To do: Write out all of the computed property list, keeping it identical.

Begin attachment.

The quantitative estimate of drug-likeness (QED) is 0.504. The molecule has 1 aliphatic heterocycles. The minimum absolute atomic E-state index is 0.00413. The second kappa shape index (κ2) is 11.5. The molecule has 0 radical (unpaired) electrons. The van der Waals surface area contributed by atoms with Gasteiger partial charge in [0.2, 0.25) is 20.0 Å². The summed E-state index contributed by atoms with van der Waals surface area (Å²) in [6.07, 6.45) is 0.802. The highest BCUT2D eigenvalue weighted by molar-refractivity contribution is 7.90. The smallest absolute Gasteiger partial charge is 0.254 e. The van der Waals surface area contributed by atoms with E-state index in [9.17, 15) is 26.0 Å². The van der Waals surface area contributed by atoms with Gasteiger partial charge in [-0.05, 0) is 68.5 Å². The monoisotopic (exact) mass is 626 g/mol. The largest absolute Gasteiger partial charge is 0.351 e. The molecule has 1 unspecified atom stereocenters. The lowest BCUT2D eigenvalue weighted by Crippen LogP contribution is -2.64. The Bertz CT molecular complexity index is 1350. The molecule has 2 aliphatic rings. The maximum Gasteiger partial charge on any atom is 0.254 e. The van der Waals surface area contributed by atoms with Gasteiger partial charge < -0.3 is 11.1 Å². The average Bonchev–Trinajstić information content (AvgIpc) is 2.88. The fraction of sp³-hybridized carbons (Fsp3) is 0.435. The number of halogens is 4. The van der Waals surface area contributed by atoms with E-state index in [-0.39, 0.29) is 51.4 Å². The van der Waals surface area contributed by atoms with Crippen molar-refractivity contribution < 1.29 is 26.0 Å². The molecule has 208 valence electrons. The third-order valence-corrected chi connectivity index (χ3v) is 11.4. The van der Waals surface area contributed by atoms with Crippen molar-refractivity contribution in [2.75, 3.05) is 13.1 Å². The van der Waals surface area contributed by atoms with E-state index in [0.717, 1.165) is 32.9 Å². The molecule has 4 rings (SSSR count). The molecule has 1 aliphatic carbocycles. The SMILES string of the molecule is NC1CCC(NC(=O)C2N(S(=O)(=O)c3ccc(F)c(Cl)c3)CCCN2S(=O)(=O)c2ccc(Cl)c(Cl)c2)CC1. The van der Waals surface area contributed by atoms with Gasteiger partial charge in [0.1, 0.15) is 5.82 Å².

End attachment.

The quantitative estimate of drug-likeness (QED) is 0.504. The molecule has 1 aliphatic heterocycles. The minimum absolute atomic E-state index is 0.00413. The second kappa shape index (κ2) is 11.5. The molecule has 0 radical (unpaired) electrons. The van der Waals surface area contributed by atoms with Gasteiger partial charge in [0.2, 0.25) is 20.0 Å². The summed E-state index contributed by atoms with van der Waals surface area (Å²) in [6.07, 6.45) is 0.802. The highest BCUT2D eigenvalue weighted by molar-refractivity contribution is 7.90. The smallest absolute Gasteiger partial charge is 0.254 e. The van der Waals surface area contributed by atoms with E-state index in [9.17, 15) is 26.0 Å². The van der Waals surface area contributed by atoms with Gasteiger partial charge in [-0.05, 0) is 68.5 Å². The monoisotopic (exact) mass is 626 g/mol. The largest absolute Gasteiger partial charge is 0.351 e. The molecule has 1 unspecified atom stereocenters. The lowest BCUT2D eigenvalue weighted by Crippen LogP contribution is -2.64. The Bertz CT molecular complexity index is 1350. The molecule has 2 aliphatic rings. The maximum Gasteiger partial charge on any atom is 0.254 e. The van der Waals surface area contributed by atoms with Gasteiger partial charge < -0.3 is 11.1 Å². The average Bonchev–Trinajstić information content (AvgIpc) is 2.88. The fraction of sp³-hybridized carbons (Fsp3) is 0.435. The number of halogens is 4. The van der Waals surface area contributed by atoms with E-state index in [-0.39, 0.29) is 51.4 Å². The van der Waals surface area contributed by atoms with Crippen molar-refractivity contribution < 1.29 is 26.0 Å². The molecule has 208 valence electrons. The third-order valence-corrected chi connectivity index (χ3v) is 11.4. The van der Waals surface area contributed by atoms with Crippen molar-refractivity contribution in [2.75, 3.05) is 13.1 Å². The van der Waals surface area contributed by atoms with E-state index in [0.717, 1.165) is 32.9 Å². The molecule has 4 rings (SSSR count). The molecule has 1 aliphatic carbocycles. The SMILES string of the molecule is NC1CCC(NC(=O)C2N(S(=O)(=O)c3ccc(F)c(Cl)c3)CCCN2S(=O)(=O)c2ccc(Cl)c(Cl)c2)CC1. The van der Waals surface area contributed by atoms with Gasteiger partial charge in [0.1, 0.15) is 5.82 Å².